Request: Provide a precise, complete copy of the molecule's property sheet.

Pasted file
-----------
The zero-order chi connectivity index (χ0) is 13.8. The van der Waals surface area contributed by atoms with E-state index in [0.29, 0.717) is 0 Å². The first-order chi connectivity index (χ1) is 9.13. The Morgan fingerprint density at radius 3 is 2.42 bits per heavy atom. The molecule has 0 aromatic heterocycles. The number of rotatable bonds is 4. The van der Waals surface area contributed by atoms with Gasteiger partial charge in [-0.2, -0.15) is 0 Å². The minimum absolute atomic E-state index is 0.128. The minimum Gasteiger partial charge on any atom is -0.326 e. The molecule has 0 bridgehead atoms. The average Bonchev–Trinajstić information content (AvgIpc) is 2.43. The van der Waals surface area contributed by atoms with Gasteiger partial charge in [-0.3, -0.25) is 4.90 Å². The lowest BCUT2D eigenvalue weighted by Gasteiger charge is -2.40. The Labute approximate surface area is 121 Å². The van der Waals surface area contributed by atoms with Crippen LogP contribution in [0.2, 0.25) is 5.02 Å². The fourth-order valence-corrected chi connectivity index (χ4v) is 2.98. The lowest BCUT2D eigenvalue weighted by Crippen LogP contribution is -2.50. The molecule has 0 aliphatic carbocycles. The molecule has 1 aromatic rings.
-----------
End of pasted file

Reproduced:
The zero-order chi connectivity index (χ0) is 13.8. The van der Waals surface area contributed by atoms with E-state index in [0.29, 0.717) is 0 Å². The first-order chi connectivity index (χ1) is 9.13. The Morgan fingerprint density at radius 3 is 2.42 bits per heavy atom. The molecule has 0 aromatic heterocycles. The number of rotatable bonds is 4. The van der Waals surface area contributed by atoms with Gasteiger partial charge in [-0.2, -0.15) is 0 Å². The minimum absolute atomic E-state index is 0.128. The minimum Gasteiger partial charge on any atom is -0.326 e. The molecule has 0 bridgehead atoms. The average Bonchev–Trinajstić information content (AvgIpc) is 2.43. The van der Waals surface area contributed by atoms with Gasteiger partial charge in [-0.3, -0.25) is 4.90 Å². The lowest BCUT2D eigenvalue weighted by Gasteiger charge is -2.40. The Labute approximate surface area is 121 Å². The van der Waals surface area contributed by atoms with Crippen LogP contribution in [0.2, 0.25) is 5.02 Å². The fourth-order valence-corrected chi connectivity index (χ4v) is 2.98. The lowest BCUT2D eigenvalue weighted by Crippen LogP contribution is -2.50. The molecule has 0 aliphatic carbocycles. The molecule has 1 aromatic rings.